With the onset of citizen journalism, news watchers get a view into news not possible when traditional media was limited to inches of text or pre-set times for spots on TV and radio. Yet, if you go online now, you’ll find such media as the UK Guardian and Global Voices actively posting retrospectives on the Arab Spring.
Global Voices has posted an extensive retrospective of their coverage of the Tunisian and Egyptian revolutions and the protests in Bahrain, Morocco, Syria and Yemen.
The retrospective includes pictures and overview articles on each country and links to hundreds of chronologically organized posts that appeared on Global Voices during the year.
Global Voices is an international community of over 500 bloggers and translators who report on blogs and citizen media from around the world. Founded at Harvard in 2005, they emphasise content that is not ordinarily seen in international mainstream media.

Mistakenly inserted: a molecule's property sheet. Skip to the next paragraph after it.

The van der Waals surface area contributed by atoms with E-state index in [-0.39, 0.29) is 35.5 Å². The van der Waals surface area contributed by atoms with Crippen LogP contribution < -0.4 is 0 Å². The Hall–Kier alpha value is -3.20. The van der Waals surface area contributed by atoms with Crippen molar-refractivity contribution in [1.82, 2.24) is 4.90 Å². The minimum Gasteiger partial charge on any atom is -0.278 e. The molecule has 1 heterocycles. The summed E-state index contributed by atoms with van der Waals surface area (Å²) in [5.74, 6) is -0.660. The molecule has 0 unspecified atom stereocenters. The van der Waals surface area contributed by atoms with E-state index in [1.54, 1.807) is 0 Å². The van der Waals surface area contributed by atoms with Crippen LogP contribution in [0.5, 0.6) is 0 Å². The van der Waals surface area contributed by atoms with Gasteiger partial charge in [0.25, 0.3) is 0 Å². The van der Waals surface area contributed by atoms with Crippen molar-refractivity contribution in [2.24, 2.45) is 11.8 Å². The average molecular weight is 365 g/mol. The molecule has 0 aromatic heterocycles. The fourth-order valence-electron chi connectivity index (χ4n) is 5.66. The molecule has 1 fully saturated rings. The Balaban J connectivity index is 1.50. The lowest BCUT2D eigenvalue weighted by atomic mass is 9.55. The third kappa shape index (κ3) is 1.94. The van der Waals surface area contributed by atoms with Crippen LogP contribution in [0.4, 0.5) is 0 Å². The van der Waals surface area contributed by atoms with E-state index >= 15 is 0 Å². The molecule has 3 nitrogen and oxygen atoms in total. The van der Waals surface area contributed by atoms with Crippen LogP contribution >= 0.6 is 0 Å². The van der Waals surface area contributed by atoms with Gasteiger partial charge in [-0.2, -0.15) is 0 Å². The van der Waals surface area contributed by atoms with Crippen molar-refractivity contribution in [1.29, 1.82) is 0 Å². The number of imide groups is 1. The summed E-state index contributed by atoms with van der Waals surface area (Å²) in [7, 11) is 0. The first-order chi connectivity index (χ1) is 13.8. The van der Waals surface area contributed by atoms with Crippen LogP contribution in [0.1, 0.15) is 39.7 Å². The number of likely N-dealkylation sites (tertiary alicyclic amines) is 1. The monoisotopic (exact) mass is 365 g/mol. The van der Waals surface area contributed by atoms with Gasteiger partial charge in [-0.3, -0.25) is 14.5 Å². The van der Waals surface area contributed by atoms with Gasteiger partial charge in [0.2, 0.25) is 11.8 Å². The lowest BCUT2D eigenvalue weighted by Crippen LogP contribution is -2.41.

For another year-end overview of the Arab Spring, check out this interactive timeline from The Guardian:
The Internet was an important tool during the Arab Spring, but politically oriented citizen journalism has been with us for many years. Perhaps the first example was the during the 1991 Soviet coup attempt, which was reported in real-time on Usenet.
How much of this content can we trust? I find that a big problem with “citizen journalism”!
Realize that Global Voices is not like Twitter — they vet their contributors and aggregate their blogs. They have regular, in-country contributors — their blogs are not open forums. In that sense they are like traditional media.
Their contributors are relatively young and most live in the developing nation they report on. That might imply some systematic bias, but they are all independent and no doubt have a variety of views.
My question for you is: How much mainstream journalism can we trust?